Consider the following scenario. Even when a team has all the best tools, if build times are slow, code reviews are delayed, answers to questions are hard to find, or developers are hunting for the right people or resources to move forward, then the tools do not matter. The team will never achieve flow. While you might think this is hypothetical, I have seen organizations that spend enormous amounts of money on the latest laptops, fancy office spaces, and endless snacks, and yet do nothing to actually address the blockers of developer flow.
This was the point in highlighting the differences between developer experience, DevOps tooling, and developer enablement. I showed these as intersecting circles, but upon thinking through the implications of developer enablement, it was apparent that developer enablement is the next stage of developer experience. Without the right environment, culture, and processes, the tools themselves are meaningless. In the next post I will dig deeper into this transition from developer experience to enablement and how engineering organizations can start to address the roadblocks to flow.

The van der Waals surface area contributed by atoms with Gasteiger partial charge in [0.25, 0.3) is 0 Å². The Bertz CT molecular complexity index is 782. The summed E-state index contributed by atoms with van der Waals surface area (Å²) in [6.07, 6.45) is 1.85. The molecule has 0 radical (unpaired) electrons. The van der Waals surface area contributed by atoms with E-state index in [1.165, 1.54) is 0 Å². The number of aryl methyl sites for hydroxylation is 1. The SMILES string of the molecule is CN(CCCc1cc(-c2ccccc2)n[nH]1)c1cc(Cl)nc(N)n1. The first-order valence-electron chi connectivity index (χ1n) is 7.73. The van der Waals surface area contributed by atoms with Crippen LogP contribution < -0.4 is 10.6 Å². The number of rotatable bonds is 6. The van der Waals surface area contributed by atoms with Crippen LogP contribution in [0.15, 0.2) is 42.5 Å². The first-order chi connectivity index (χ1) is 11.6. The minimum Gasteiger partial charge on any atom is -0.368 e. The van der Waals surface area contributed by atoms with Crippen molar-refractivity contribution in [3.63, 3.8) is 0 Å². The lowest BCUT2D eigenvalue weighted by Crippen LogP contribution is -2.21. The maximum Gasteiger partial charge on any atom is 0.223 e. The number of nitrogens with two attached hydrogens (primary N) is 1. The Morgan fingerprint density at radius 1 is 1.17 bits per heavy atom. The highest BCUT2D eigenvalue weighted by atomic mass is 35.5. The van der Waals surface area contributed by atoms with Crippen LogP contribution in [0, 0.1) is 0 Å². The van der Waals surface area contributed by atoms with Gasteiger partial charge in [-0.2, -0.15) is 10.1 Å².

What are tools that you have used recently that have helped you maintain flow? What are some blockers in your organization that are impacting your flow?
Mark Birch, Editor & Founder of DEVBIZOPS
By the way, in case you were curious, here is a photo of my Lego City Architecture sets. I have other sets in the series, but my favorite are the city ones.